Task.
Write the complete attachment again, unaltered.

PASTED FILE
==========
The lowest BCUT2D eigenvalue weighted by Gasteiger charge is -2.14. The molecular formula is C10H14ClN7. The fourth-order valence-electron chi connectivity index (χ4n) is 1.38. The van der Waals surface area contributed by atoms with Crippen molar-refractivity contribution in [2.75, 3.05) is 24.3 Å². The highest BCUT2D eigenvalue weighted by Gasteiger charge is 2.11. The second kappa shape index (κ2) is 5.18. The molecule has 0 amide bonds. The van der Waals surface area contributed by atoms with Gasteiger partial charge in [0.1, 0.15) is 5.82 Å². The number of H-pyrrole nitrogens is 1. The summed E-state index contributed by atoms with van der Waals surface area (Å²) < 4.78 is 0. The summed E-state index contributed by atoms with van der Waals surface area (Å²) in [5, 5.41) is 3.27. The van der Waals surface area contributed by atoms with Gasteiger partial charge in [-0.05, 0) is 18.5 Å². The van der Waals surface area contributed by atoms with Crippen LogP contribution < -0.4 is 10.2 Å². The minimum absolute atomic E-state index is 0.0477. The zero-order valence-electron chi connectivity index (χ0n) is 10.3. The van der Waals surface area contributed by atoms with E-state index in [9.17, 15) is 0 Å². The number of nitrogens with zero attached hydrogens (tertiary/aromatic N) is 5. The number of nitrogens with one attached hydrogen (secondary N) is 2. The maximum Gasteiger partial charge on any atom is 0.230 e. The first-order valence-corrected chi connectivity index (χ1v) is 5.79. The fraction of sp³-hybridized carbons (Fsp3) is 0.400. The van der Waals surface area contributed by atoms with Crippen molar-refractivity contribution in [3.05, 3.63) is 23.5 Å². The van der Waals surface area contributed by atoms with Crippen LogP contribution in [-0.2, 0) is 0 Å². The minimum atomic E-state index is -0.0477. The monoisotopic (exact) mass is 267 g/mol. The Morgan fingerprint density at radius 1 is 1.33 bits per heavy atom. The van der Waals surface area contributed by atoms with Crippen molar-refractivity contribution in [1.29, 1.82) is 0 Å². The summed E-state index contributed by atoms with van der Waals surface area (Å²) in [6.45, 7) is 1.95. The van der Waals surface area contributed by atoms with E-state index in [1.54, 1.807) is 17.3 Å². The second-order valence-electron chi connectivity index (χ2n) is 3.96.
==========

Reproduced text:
The lowest BCUT2D eigenvalue weighted by Gasteiger charge is -2.14. The molecular formula is C10H14ClN7. The fourth-order valence-electron chi connectivity index (χ4n) is 1.38. The van der Waals surface area contributed by atoms with Crippen molar-refractivity contribution in [2.75, 3.05) is 24.3 Å². The highest BCUT2D eigenvalue weighted by Gasteiger charge is 2.11. The second kappa shape index (κ2) is 5.18. The molecule has 0 amide bonds. The van der Waals surface area contributed by atoms with Gasteiger partial charge in [0.1, 0.15) is 5.82 Å². The number of H-pyrrole nitrogens is 1. The summed E-state index contributed by atoms with van der Waals surface area (Å²) < 4.78 is 0. The summed E-state index contributed by atoms with van der Waals surface area (Å²) in [5, 5.41) is 3.27. The van der Waals surface area contributed by atoms with Gasteiger partial charge in [-0.05, 0) is 18.5 Å². The van der Waals surface area contributed by atoms with Crippen LogP contribution < -0.4 is 10.2 Å². The minimum absolute atomic E-state index is 0.0477. The zero-order valence-electron chi connectivity index (χ0n) is 10.3. The van der Waals surface area contributed by atoms with E-state index in [9.17, 15) is 0 Å². The number of nitrogens with zero attached hydrogens (tertiary/aromatic N) is 5. The number of nitrogens with one attached hydrogen (secondary N) is 2. The maximum Gasteiger partial charge on any atom is 0.230 e. The first-order valence-corrected chi connectivity index (χ1v) is 5.79. The fraction of sp³-hybridized carbons (Fsp3) is 0.400. The van der Waals surface area contributed by atoms with Crippen molar-refractivity contribution in [3.05, 3.63) is 23.5 Å². The van der Waals surface area contributed by atoms with Crippen LogP contribution in [-0.2, 0) is 0 Å². The minimum atomic E-state index is -0.0477. The monoisotopic (exact) mass is 267 g/mol. The Morgan fingerprint density at radius 1 is 1.33 bits per heavy atom. The van der Waals surface area contributed by atoms with Crippen molar-refractivity contribution in [1.29, 1.82) is 0 Å². The summed E-state index contributed by atoms with van der Waals surface area (Å²) in [6.45, 7) is 1.95. The van der Waals surface area contributed by atoms with E-state index in [1.54, 1.807) is 17.3 Å². The second-order valence-electron chi connectivity index (χ2n) is 3.96.